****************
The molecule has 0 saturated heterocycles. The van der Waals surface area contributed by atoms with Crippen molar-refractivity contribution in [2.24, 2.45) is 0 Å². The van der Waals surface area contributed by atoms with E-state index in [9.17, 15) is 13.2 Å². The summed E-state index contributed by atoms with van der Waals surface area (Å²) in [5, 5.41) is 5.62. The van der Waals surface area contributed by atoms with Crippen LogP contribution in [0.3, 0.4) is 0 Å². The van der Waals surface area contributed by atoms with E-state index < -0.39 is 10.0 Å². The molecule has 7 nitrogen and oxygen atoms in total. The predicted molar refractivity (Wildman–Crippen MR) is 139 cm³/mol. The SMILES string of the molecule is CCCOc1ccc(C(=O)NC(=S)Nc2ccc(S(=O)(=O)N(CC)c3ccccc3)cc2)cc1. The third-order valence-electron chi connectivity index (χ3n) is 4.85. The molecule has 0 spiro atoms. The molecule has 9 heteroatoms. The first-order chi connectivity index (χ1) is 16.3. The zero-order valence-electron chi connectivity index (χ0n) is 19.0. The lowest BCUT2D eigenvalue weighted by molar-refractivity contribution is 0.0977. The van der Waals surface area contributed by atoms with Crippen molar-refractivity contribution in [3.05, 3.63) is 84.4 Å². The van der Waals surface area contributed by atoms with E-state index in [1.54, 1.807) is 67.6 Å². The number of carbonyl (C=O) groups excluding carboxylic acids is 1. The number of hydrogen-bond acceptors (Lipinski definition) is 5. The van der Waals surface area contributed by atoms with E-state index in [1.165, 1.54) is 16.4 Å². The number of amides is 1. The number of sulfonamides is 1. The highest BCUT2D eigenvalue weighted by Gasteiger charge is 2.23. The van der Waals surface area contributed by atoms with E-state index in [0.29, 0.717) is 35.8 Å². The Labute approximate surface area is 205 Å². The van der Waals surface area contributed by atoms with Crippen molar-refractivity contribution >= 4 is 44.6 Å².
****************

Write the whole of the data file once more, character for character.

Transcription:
The molecule has 0 saturated heterocycles. The van der Waals surface area contributed by atoms with Crippen molar-refractivity contribution in [2.24, 2.45) is 0 Å². The van der Waals surface area contributed by atoms with E-state index in [9.17, 15) is 13.2 Å². The summed E-state index contributed by atoms with van der Waals surface area (Å²) in [5, 5.41) is 5.62. The van der Waals surface area contributed by atoms with Crippen LogP contribution in [0.3, 0.4) is 0 Å². The van der Waals surface area contributed by atoms with E-state index < -0.39 is 10.0 Å². The molecule has 7 nitrogen and oxygen atoms in total. The predicted molar refractivity (Wildman–Crippen MR) is 139 cm³/mol. The SMILES string of the molecule is CCCOc1ccc(C(=O)NC(=S)Nc2ccc(S(=O)(=O)N(CC)c3ccccc3)cc2)cc1. The third-order valence-electron chi connectivity index (χ3n) is 4.85. The molecule has 0 spiro atoms. The molecule has 9 heteroatoms. The first-order chi connectivity index (χ1) is 16.3. The zero-order valence-electron chi connectivity index (χ0n) is 19.0. The lowest BCUT2D eigenvalue weighted by molar-refractivity contribution is 0.0977. The van der Waals surface area contributed by atoms with Crippen molar-refractivity contribution in [3.05, 3.63) is 84.4 Å². The van der Waals surface area contributed by atoms with E-state index in [1.54, 1.807) is 67.6 Å². The number of carbonyl (C=O) groups excluding carboxylic acids is 1. The number of hydrogen-bond acceptors (Lipinski definition) is 5. The van der Waals surface area contributed by atoms with E-state index in [1.165, 1.54) is 16.4 Å². The number of amides is 1. The number of sulfonamides is 1. The highest BCUT2D eigenvalue weighted by Gasteiger charge is 2.23. The van der Waals surface area contributed by atoms with E-state index in [0.29, 0.717) is 35.8 Å². The Labute approximate surface area is 205 Å². The van der Waals surface area contributed by atoms with Crippen molar-refractivity contribution >= 4 is 44.6 Å².